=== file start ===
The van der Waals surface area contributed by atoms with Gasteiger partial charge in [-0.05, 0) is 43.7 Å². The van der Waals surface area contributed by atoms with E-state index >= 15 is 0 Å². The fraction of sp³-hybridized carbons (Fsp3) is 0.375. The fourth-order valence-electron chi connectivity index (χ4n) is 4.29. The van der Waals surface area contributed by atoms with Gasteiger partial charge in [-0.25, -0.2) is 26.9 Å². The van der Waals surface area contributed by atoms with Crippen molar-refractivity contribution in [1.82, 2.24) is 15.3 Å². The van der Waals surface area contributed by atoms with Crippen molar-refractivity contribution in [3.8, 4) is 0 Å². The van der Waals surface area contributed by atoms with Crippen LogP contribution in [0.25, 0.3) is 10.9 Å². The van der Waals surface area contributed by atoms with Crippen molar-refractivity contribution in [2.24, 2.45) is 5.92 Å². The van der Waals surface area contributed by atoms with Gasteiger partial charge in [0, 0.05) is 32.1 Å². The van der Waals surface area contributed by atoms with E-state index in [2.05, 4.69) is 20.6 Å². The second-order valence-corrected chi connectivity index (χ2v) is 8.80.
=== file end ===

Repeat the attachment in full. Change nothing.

The van der Waals surface area contributed by atoms with Gasteiger partial charge in [-0.05, 0) is 43.7 Å². The van der Waals surface area contributed by atoms with E-state index >= 15 is 0 Å². The fraction of sp³-hybridized carbons (Fsp3) is 0.375. The fourth-order valence-electron chi connectivity index (χ4n) is 4.29. The van der Waals surface area contributed by atoms with Gasteiger partial charge in [-0.25, -0.2) is 26.9 Å². The van der Waals surface area contributed by atoms with Crippen molar-refractivity contribution in [1.82, 2.24) is 15.3 Å². The van der Waals surface area contributed by atoms with Crippen molar-refractivity contribution in [3.8, 4) is 0 Å². The van der Waals surface area contributed by atoms with Crippen LogP contribution in [0.25, 0.3) is 10.9 Å². The van der Waals surface area contributed by atoms with Crippen molar-refractivity contribution in [2.24, 2.45) is 5.92 Å². The van der Waals surface area contributed by atoms with Gasteiger partial charge in [0, 0.05) is 32.1 Å². The van der Waals surface area contributed by atoms with E-state index in [2.05, 4.69) is 20.6 Å². The second-order valence-corrected chi connectivity index (χ2v) is 8.80.